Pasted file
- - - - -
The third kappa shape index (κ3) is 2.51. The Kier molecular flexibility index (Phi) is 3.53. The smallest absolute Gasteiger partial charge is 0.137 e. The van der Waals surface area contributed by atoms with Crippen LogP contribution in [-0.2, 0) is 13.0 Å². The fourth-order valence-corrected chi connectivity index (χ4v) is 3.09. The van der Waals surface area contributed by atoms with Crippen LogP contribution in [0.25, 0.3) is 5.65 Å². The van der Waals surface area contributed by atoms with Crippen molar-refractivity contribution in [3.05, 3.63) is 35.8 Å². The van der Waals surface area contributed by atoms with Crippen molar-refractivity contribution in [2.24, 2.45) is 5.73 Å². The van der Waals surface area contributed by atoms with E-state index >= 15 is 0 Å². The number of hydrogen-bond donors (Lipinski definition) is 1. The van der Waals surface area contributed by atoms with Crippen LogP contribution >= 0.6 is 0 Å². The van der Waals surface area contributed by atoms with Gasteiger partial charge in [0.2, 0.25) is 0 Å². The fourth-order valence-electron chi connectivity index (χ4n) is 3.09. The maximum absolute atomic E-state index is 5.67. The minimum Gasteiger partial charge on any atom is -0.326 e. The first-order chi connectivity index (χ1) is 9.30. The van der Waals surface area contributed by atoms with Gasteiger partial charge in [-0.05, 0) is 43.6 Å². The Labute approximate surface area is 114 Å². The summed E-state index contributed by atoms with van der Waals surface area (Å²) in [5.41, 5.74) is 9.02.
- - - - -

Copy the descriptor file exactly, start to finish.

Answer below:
The third kappa shape index (κ3) is 2.51. The Kier molecular flexibility index (Phi) is 3.53. The smallest absolute Gasteiger partial charge is 0.137 e. The van der Waals surface area contributed by atoms with Crippen LogP contribution in [-0.2, 0) is 13.0 Å². The fourth-order valence-corrected chi connectivity index (χ4v) is 3.09. The van der Waals surface area contributed by atoms with Crippen LogP contribution in [0.25, 0.3) is 5.65 Å². The van der Waals surface area contributed by atoms with Crippen molar-refractivity contribution in [3.05, 3.63) is 35.8 Å². The van der Waals surface area contributed by atoms with Crippen molar-refractivity contribution in [2.24, 2.45) is 5.73 Å². The van der Waals surface area contributed by atoms with E-state index >= 15 is 0 Å². The number of hydrogen-bond donors (Lipinski definition) is 1. The van der Waals surface area contributed by atoms with Crippen LogP contribution >= 0.6 is 0 Å². The van der Waals surface area contributed by atoms with Gasteiger partial charge in [0.2, 0.25) is 0 Å². The fourth-order valence-electron chi connectivity index (χ4n) is 3.09. The maximum absolute atomic E-state index is 5.67. The minimum Gasteiger partial charge on any atom is -0.326 e. The first-order chi connectivity index (χ1) is 9.30. The van der Waals surface area contributed by atoms with Gasteiger partial charge in [-0.05, 0) is 43.6 Å². The Labute approximate surface area is 114 Å². The summed E-state index contributed by atoms with van der Waals surface area (Å²) in [5.41, 5.74) is 9.02.